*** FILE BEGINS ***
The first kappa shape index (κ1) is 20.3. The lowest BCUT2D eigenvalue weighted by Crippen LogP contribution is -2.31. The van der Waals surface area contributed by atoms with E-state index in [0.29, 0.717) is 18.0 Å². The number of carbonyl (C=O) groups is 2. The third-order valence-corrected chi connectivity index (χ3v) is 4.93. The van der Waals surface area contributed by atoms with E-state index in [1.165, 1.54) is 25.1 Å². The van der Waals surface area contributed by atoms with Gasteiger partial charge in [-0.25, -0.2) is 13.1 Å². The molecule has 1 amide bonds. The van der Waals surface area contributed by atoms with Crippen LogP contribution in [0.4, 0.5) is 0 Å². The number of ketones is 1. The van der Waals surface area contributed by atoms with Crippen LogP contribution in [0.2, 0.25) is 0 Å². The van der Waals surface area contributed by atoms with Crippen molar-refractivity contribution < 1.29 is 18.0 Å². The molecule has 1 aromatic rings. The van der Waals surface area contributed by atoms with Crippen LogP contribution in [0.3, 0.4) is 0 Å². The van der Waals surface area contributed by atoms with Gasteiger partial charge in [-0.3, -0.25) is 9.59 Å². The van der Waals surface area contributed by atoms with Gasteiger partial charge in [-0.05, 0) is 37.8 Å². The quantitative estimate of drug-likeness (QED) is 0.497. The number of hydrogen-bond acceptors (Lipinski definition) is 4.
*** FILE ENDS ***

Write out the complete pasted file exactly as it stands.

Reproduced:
The first kappa shape index (κ1) is 20.3. The lowest BCUT2D eigenvalue weighted by Crippen LogP contribution is -2.31. The van der Waals surface area contributed by atoms with E-state index in [0.29, 0.717) is 18.0 Å². The number of carbonyl (C=O) groups is 2. The third-order valence-corrected chi connectivity index (χ3v) is 4.93. The van der Waals surface area contributed by atoms with E-state index in [1.165, 1.54) is 25.1 Å². The van der Waals surface area contributed by atoms with Gasteiger partial charge in [-0.25, -0.2) is 13.1 Å². The molecule has 1 amide bonds. The van der Waals surface area contributed by atoms with Crippen LogP contribution in [0.4, 0.5) is 0 Å². The number of ketones is 1. The van der Waals surface area contributed by atoms with Crippen LogP contribution in [0.2, 0.25) is 0 Å². The van der Waals surface area contributed by atoms with Crippen molar-refractivity contribution < 1.29 is 18.0 Å². The molecule has 1 aromatic rings. The van der Waals surface area contributed by atoms with Crippen LogP contribution in [0.3, 0.4) is 0 Å². The van der Waals surface area contributed by atoms with Gasteiger partial charge in [-0.3, -0.25) is 9.59 Å². The van der Waals surface area contributed by atoms with Gasteiger partial charge in [-0.05, 0) is 37.8 Å². The quantitative estimate of drug-likeness (QED) is 0.497. The number of hydrogen-bond acceptors (Lipinski definition) is 4.